Thursday, May 1st, 1890. This morning the First Presidency took into consideration the question of someone going to Washington, and President Woodruff expressed his views to the effect that I had better go, if it would answer for one to go; and if it was necessary that two of the First Presidency should be there to decide upon questions, himself and Brother Smith would authorize me to do everything necessary, for the First Presidency.
Of course, this interferes with our projected trip to Arizona and Mexico, and it was decided to abandon that.
We held a meeting with several brethren connected with Sugar enterprise, and I made a motion that these brethren continue to act and give the public their testimony concerning the feasibility of the enterprise, and that the Church at the present time appropriate twenty thousand dollars, with the understanding that if the Supreme Court decision should be favorable in relation to our personal property, we should do more. I feel that we should, at least, put fifty thousand dollars in this. The brethren seemed to agree with that view. Brother Armstrong was requested to take steps quietly to secure land and water at West Jordan, before anything should be known about our intention to have the factory established there, so that no advantage would be taken by raising on the price of the land or the water.
At 2 o’clock the First Presidency and Brothers L. Snow, F. D. Richards, B. Young, H. J. Grant and A. H. Cannon met and all but Brothers Snow and Richards clothed and joined in the circle.
It was decided that Presidents Woodruff, Snow and myself should go to the Logan Conference, which is next Sunday and Monday; that Brother Lyman should go to the Wasatch Conference on Saturday and Sunday; that Brother A. H. Lund should go to Vernal, Uintah Stake, next Sunday but one. A dispatch was sent to him to notify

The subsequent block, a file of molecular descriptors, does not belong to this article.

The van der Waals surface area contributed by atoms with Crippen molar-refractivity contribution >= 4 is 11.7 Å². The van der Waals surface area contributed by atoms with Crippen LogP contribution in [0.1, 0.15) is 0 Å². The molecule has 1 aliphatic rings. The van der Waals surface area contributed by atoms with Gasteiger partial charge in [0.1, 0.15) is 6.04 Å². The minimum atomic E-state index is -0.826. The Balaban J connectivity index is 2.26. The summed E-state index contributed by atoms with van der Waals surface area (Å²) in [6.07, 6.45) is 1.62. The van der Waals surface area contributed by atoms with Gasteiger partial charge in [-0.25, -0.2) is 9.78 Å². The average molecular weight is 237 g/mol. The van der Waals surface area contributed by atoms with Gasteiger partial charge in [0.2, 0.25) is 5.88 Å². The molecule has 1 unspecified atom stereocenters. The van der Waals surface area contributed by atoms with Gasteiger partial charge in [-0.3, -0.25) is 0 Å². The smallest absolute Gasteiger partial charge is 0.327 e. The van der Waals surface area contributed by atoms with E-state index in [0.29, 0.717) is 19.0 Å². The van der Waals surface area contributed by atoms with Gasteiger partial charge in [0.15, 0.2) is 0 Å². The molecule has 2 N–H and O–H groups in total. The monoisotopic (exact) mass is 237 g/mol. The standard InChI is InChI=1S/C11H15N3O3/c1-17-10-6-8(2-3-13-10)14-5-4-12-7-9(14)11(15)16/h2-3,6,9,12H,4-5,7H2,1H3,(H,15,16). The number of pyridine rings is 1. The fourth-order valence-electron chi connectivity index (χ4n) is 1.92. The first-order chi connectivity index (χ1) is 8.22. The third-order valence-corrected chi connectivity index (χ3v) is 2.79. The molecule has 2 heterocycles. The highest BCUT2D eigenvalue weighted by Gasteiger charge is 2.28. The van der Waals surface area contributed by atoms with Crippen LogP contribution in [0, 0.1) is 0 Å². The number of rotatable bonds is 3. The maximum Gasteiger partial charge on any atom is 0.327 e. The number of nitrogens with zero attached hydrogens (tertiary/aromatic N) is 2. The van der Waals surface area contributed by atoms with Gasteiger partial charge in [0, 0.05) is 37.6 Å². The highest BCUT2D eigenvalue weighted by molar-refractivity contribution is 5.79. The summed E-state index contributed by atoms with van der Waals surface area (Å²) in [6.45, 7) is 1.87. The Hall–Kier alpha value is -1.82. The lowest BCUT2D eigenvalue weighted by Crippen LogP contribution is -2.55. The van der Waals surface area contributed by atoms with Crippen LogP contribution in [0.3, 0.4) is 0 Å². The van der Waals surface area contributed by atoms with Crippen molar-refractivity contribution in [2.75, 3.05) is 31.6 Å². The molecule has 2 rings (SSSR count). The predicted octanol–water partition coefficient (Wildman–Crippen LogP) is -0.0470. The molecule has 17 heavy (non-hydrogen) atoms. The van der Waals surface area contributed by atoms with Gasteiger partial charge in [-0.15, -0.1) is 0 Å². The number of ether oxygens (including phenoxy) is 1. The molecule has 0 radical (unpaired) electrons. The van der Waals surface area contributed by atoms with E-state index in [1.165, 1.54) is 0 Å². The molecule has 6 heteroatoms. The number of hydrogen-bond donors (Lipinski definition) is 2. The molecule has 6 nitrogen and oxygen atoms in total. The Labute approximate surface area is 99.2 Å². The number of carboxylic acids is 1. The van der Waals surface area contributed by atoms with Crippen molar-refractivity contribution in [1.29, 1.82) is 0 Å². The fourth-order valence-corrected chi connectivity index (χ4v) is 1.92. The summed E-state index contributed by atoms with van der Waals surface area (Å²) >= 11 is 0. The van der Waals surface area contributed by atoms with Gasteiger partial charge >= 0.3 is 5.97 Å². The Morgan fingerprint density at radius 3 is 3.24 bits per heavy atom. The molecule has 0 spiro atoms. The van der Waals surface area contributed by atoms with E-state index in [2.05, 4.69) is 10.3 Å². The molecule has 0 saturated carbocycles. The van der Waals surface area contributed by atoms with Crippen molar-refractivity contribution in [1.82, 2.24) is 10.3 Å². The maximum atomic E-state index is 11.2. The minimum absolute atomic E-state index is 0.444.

to notify him of this appointment.
We sent a dispatch to Brother Clawson at California, advising him of our abandoning for the present the trip that we thought of taking.
I dictated some letters, among them a letter to the First Seven Presidents of Seventies in relation to amounts which they thought they ought to have to enable them to discharge the duties of their position. We had an interview with them upon this subject a short time ago, in which we expressed our views and desired them to state to us what amounts they thought they would need. We supposed at the time that there would be a difference in their circumstances, and that perhaps one would require more than another; but in reply to our wish that they should write us on the subject they state that they consider themselves equal and their circumstances were about the same, and they thought they ought to have $1500. apiece per annum. I have had very strong and decided feelings against the idea of fixing a stated sum as an amount to be drawn by any officer of the Church for the office that he holds. I feel that those brethren should be helped as they may need, with the understanding that they are not to be helped beyond a certain amount.
Friday, May 2nd, 1890. After I came up to the office this morning, I dictated the following letter to each of our attorneys – Brothers Young and Richards:
“Has the Presidency of the Church the unquestioned right to give to a partnership or corporate concern any sum of money to be used by that concern in the furtherance of the objects for which it is organized – I mean the unquestioned right so far as the public outside of the Church is concerned?
“I will illustrate the question by putting a hypothetical case.
Suppose the Church desired to rent some real estate for offices and business purposes, and parties owning it, either as partners or as a corporation, ask a rental which the First Presidency would hesitate about obligating itself to pay, would it be legally possible for the First Presidency to put a certain amount of money, as a donation, into that partnership or corporation, and in that way lessen the rent that would have to be paid to the other investors?
“This leads to another question.